Experts sound alarm of global consequences over vaccine inequality 

August 2, 2021 - 16:58

The reluctance of rich countries to distribute their excess coronavirus vaccines to poorer nations has prompted warnings from global financial and health organizations of the dangers that lie ahead. 

The World Trade Organization is among the latest to issue a warning that global disparities in Covid vaccine rates will have an international impact on economic recovery from the pandemic. WTO Chief Ngozi Okonjo-Iweala says “Failure to ensure global access to vaccines poses a serious threat to the global economy and to public health.” 

Okonjo-Iweala also says that “trade performance is diverging significantly across regions, with unequal access to COVID-19 vaccines a major factor in the disparities.”

She added, “this is especially true for low-income countries, where barely over 1 percent of their populations has received even one dose.”

A similar message has been echoed by the International Monetary Fund, which warned, “vaccine access has emerged as the principal fault line along which the global recovery splits into two blocs.”

That’s a dangerous message from the IMF. Global recovery will not be sustainable across the board! 

IMF Critics would say the institution will be pleased with the idea. The Washington-based organization will be standing by the telephone eagerly waiting for requests to send out massive bailout loans. 

Of course, history shows governments struggle to repay the loans, then impose austerity measures and make matters much worse for their populations. 

===== Prime example: Greece and the disaster that followed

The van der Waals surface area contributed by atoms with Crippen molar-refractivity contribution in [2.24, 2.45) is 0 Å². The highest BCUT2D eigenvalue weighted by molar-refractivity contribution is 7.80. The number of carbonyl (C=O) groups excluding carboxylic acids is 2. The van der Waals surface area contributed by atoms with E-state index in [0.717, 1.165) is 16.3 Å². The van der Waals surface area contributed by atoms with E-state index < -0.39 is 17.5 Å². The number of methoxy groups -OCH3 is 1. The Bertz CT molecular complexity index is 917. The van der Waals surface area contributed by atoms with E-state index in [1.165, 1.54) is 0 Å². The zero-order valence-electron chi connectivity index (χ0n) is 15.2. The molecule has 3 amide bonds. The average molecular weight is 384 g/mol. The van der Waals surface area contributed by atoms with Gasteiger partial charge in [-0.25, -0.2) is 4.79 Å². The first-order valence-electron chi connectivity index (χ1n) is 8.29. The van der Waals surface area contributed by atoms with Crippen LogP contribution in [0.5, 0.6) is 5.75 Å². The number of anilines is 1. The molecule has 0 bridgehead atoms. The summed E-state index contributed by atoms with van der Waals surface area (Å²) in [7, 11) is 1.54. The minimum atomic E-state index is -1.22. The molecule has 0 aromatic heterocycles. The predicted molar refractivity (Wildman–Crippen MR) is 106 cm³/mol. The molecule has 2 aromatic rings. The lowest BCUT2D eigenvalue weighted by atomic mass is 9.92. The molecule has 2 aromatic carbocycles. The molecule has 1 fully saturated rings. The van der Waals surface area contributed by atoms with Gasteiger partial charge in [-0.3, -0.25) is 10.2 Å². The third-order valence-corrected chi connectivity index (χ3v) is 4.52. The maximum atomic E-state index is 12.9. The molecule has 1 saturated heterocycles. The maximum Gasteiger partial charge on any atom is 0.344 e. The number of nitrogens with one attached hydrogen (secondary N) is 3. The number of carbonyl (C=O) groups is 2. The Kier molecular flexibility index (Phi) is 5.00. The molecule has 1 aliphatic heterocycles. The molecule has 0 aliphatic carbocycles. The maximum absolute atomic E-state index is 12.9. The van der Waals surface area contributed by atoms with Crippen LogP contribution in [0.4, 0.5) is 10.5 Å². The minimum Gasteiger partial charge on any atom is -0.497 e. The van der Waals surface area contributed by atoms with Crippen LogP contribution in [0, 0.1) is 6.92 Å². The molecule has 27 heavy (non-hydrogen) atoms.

As some wealthy western countries consider vaccinating their population several times others, the more vulnerable, mostly in Africa, are left to die. 

In mid-July this year, the World Health Organization said Africa recorded a 43% jump in COVID-19 deaths as infections and hospital admissions have risen. This is while countries in the continent face shortages of oxygen and intensive-care beds. 

In the entire African continent, less than one percent of the population has been fully vaccinated. 

And the west, which colonized Africa for decades, stole its treasures and as many observers say, prevented the continent from developing for decades also; has a moral duty to assist Africans.  

Nevertheless, while poorer countries wait until G7 pledges of assistance come to the rescue, which by many accounts will not even materialize; governments need to reflect elsewhere. 

This major challenge facing the world today can be resolved in two ways. 

The first is countries start producing their own vaccines, instead of relying on outside help. 

Under sanctions and economic siege; Cuba and the Islamic Republic of Iran have managed to manufacture a number of different covid-19 vaccines. Here, analysts note the main problem is too many countries are too dependent on the West for scientific research. 

China and Russia have done well to supply other nations with their own vaccines but even their own production line, like elsewhere, has a limit. And both of these superpowers have a large population themselves who need shots. 

The second option is that richer countries who have manufactured vaccines and inoculated their populations send experts to poorer nations and advise them on how to manufacture the substance that produces antibodies.

But this is where greed comes into play.

The big pharmaceutical companies, topping the list, America’s Pfizer is making so much profit from its vaccines that it won’t spill the beans to places like Africa, even on humanitarian grounds. That's out of the question. In late July, Pfizer raised its 2021 sales forecast for its Covid vaccine by 29% to the tune of $33.5 billion. 

That forecast is expected to be even higher as it only accounts for 2.1 billion doses that Pfizer has committed to countries out of 3 billion it plans to manufacture this year.